John Blue bustles with visitors

By: By Beth Lawrence - blawrence@laurinburgexchange.com
Beth Lawrence | Laurinburg Exchange Haley Ratcliffe takes a turn at grinding corn kernels into meal with a hand grinder the way her ancestors might have done.
Beth Lawrence | Laurinburg Exchange Spinster, Sherry Phillips shows Riley Nolan and her family how pioneers turned cotton into yarn that would later be made into shawls or blankets.

LAURINBURG – Visitors from around the state and around the corner took in the sights and sounds of the 34th annual John Blue Cotton Festival this weekend.

Chris Bernard of Fayetteville enjoyed browsing through 40-plus stalls full of vendors with handmade crafts from bowl cozies and quilts to wooden chairs and tables. Bernard was also impressed with and curious about the history behind the buildings and inventor John Blue.

Some of the sale items that caught Bernard’s attention were quilts made by Diane Russell, who usually volunteers as a docent for guided tours of the John Blue house around which the festival is centered.

“I’m usually a guide in the house, but today I set up my wares,” said Russell who uses her volunteer hours to work on her quilts. “I sit on the porch and just snip while I’m waiting to take people on tours. Quilting runs in my family my mother and sister both won blue ribbons on their quilts in the Old Timey Fair, and my sister won a grand prize for one of her baby quilts.”

This year’s competitors in the Old Timey Fair entered houseplants including Turkey Leaf Begonias, Spider Plants and a Christmas cactus. Montrose Mir entered her grocery bag holder/ dispenser and decorative Christmas napkin rings which both won blue ribbons. Other entries included paintings, photographs, candles, gourds, quilts and a hand-sewn 1930s style dress.

The entries were on display in the Shaw cabin for fairgoers to enjoy.

There was also plenty to see and hear on the main stage.

Visitors sat on log benches and lawn chairs to take in entertainment from groups like the Glamour Athletics gymnastics team, Triple Toe Cloggers and Jimmy Blue who has been performing at the festival since he was a teen. Blue entertained the crowd with beach music standards and oldies including a rendition of Elvis Presley’s “Little Sister.”

Heather Adcock comes to the event every year to watch the dancers and listen to the beach music.

“I like dancing and I like to shag,” Adcock said Saturday. “I’m just starting to learn though. I’ll come back tomorrow to see the Embers.”

Little visitors played among the displays of old fashioned games while some rode the ponies and trains and others took in the reptile exhibit. Still others were amazed by the historic displays and demonstrations of farm life in the early years of Scotland County set among the historic cabins and outbuildings like the corn crib and spring house.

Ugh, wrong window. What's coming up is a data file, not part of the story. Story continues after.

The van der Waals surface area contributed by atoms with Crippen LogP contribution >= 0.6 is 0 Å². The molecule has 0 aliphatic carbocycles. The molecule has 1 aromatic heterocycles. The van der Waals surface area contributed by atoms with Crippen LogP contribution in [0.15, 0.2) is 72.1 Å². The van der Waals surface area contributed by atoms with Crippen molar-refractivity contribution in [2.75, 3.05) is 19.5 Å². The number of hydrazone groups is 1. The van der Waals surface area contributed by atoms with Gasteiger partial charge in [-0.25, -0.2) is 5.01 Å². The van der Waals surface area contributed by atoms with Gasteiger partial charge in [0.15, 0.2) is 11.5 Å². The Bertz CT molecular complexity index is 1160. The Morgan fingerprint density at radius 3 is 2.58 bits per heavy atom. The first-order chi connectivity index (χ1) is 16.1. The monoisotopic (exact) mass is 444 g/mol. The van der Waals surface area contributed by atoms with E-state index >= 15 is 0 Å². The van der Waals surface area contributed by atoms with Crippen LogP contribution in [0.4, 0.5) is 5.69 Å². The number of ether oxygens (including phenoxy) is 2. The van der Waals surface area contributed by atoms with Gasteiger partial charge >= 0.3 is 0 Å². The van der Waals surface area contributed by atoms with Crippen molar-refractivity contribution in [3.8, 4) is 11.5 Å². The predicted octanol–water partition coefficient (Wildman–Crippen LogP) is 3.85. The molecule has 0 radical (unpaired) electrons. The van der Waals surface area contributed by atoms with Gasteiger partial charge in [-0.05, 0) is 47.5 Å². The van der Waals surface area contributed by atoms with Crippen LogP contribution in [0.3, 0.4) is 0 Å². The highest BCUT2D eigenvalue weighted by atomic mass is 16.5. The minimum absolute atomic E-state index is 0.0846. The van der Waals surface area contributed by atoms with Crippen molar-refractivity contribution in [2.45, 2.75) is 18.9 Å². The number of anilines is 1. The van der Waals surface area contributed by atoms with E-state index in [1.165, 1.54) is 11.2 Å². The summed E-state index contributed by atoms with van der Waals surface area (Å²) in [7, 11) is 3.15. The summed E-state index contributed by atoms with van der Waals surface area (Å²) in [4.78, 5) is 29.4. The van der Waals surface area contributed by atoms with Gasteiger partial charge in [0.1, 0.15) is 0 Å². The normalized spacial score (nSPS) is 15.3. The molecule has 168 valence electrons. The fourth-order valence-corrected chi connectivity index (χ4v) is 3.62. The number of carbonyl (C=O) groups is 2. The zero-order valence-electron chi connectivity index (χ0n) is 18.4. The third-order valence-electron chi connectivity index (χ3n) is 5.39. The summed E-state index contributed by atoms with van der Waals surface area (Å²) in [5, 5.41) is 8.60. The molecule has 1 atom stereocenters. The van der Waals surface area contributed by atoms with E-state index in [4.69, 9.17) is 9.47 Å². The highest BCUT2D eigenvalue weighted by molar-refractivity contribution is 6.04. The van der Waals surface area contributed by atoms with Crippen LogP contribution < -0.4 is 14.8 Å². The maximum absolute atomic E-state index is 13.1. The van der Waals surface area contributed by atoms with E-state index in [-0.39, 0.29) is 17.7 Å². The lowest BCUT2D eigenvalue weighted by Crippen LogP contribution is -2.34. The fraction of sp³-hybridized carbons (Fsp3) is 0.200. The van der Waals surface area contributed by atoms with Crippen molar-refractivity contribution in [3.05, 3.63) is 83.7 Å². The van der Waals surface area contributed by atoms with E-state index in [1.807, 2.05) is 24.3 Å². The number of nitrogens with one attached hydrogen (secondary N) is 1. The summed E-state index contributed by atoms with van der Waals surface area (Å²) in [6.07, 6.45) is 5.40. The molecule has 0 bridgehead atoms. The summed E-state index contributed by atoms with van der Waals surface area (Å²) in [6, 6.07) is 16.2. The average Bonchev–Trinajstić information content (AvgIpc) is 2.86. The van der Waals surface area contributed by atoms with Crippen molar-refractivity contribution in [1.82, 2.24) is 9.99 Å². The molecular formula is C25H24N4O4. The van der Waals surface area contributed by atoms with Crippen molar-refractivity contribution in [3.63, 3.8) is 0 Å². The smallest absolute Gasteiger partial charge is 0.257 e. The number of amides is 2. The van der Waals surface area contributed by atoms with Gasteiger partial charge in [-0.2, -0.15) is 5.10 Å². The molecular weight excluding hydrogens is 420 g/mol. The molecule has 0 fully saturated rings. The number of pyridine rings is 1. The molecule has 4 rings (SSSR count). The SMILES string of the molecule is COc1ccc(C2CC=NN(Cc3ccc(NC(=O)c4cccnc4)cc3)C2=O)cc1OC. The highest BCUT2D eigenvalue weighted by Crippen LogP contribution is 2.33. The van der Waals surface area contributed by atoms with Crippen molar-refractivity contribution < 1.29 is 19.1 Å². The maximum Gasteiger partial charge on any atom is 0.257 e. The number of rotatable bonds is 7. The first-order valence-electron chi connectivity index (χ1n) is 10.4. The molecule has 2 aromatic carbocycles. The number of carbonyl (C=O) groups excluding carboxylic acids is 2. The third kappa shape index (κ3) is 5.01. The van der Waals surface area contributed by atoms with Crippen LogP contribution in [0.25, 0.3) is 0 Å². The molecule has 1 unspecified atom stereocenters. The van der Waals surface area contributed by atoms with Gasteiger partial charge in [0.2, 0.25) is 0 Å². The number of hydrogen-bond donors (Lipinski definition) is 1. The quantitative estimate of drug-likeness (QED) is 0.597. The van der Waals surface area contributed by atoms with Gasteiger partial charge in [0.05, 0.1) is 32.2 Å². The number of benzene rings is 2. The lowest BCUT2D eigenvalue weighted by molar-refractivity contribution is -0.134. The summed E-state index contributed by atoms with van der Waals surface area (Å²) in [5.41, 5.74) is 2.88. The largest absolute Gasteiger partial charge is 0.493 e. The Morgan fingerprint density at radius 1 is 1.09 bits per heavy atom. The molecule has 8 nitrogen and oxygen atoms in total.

Lora Chavis of Cheraw South Carolina brought her grandchildren Riely and Caleb Nolan who were fascinated as they watched Spinster Sherry Phillips spin cotton bolls into yarn.

“I like sewing, and I liked watching her make the yarn,” said Riley Nolan.

Phillips showed the children how to card or stretch the cotton bolls and how to get the spinning wheel started. She told the audience that one skein of yarn takes about 14 hours to make and that children would typically do the carding and preparation while the adults spun.

This is Phillips’ first time volunteering at the festival.

“This is my first year, but I’ve been spinning for eight years. If I’d known about it 20 years ago I’d have been spinning for 28,” Phillips said.

She learned to spin in Colorado after being intrigued by a demonstration similar to hers at a festival.

Chavis brought her son, the children’s father, to the festival in years past and thought it would be a great way to spend time with the grandchildren.

“We haven’t been since their father was young, but we decided to come because they were visiting,” Chavis said. “It’s grown since we were here before.”

Other children seemed more interested in the historical displays than they were in typical children’s activities.

Eight-year-old Haley Ratcliffe threw herself into the corn grinding demonstration as though she were actually grinding corn meal for her dinner.

“She’s been more interested in the historical stuff and buildings this time, than she was the train or horses,” said Ratcliffe’s mother. “She was curious about the wash basin and the fireplace in the cabin, she’s growing up on me.”

Beth Lawrence | Laurinburg Exchange Haley Ratcliffe takes a turn at grinding corn kernels into meal with a hand grinder the way her ancestors might have done.
https://www.laurinburgexchange.com/wp-content/uploads/2017/10/web1_BluecornProcessed.jpgBeth Lawrence | Laurinburg Exchange Haley Ratcliffe takes a turn at grinding corn kernels into meal with a hand grinder the way her ancestors might have done.

Beth Lawrence | Laurinburg Exchange Spinster, Sherry Phillips shows Riley Nolan and her family how pioneers turned cotton into yarn that would later be made into shawls or blankets.
https://www.laurinburgexchange.com/wp-content/uploads/2017/10/web1_BluespinProcessed.jpgBeth Lawrence | Laurinburg Exchange Spinster, Sherry Phillips shows Riley Nolan and her family how pioneers turned cotton into yarn that would later be made into shawls or blankets.

By Beth Lawrence

blawrence@laurinburgexchange.com

See more festival photos on 7A

Reach Beth Lawrence 910-506-3169

Reach Beth Lawrence 910-506-3169